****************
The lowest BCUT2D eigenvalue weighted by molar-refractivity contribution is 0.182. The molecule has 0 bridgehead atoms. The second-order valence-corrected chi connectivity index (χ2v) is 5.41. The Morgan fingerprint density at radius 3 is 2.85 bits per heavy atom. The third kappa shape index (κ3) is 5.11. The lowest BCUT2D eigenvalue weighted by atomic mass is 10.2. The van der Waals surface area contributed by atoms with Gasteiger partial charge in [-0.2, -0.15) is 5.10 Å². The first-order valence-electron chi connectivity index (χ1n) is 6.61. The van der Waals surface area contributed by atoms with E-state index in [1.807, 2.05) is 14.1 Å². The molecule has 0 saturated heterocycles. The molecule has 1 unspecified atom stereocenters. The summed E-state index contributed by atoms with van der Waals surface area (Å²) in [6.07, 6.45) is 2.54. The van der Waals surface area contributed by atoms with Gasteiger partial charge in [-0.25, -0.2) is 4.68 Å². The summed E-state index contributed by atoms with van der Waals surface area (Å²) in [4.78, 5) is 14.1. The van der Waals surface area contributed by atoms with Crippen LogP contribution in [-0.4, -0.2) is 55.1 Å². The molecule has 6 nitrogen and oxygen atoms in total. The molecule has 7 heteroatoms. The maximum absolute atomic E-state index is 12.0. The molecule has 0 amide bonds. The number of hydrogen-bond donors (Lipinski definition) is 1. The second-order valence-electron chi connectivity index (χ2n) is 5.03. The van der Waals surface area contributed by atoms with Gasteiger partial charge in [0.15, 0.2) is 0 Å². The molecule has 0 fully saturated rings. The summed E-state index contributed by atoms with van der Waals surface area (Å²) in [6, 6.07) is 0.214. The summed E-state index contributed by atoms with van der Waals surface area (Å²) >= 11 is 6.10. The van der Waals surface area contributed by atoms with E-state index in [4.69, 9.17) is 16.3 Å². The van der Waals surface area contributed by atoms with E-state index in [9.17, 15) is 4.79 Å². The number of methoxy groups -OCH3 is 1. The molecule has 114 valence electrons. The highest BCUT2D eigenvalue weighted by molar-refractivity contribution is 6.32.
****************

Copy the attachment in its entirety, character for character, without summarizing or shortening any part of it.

The lowest BCUT2D eigenvalue weighted by molar-refractivity contribution is 0.182. The molecule has 0 bridgehead atoms. The second-order valence-corrected chi connectivity index (χ2v) is 5.41. The Morgan fingerprint density at radius 3 is 2.85 bits per heavy atom. The third kappa shape index (κ3) is 5.11. The lowest BCUT2D eigenvalue weighted by atomic mass is 10.2. The van der Waals surface area contributed by atoms with Gasteiger partial charge in [-0.2, -0.15) is 5.10 Å². The first-order valence-electron chi connectivity index (χ1n) is 6.61. The van der Waals surface area contributed by atoms with E-state index in [1.807, 2.05) is 14.1 Å². The molecule has 0 saturated heterocycles. The molecule has 1 unspecified atom stereocenters. The summed E-state index contributed by atoms with van der Waals surface area (Å²) in [6.07, 6.45) is 2.54. The van der Waals surface area contributed by atoms with Gasteiger partial charge in [-0.25, -0.2) is 4.68 Å². The summed E-state index contributed by atoms with van der Waals surface area (Å²) in [4.78, 5) is 14.1. The van der Waals surface area contributed by atoms with Crippen LogP contribution in [-0.4, -0.2) is 55.1 Å². The molecule has 6 nitrogen and oxygen atoms in total. The molecule has 7 heteroatoms. The maximum absolute atomic E-state index is 12.0. The molecule has 0 amide bonds. The number of hydrogen-bond donors (Lipinski definition) is 1. The second-order valence-electron chi connectivity index (χ2n) is 5.03. The van der Waals surface area contributed by atoms with Gasteiger partial charge in [0.15, 0.2) is 0 Å². The molecule has 0 fully saturated rings. The summed E-state index contributed by atoms with van der Waals surface area (Å²) in [6, 6.07) is 0.214. The summed E-state index contributed by atoms with van der Waals surface area (Å²) >= 11 is 6.10. The van der Waals surface area contributed by atoms with E-state index in [4.69, 9.17) is 16.3 Å². The van der Waals surface area contributed by atoms with E-state index in [9.17, 15) is 4.79 Å². The number of methoxy groups -OCH3 is 1. The molecule has 114 valence electrons. The highest BCUT2D eigenvalue weighted by molar-refractivity contribution is 6.32.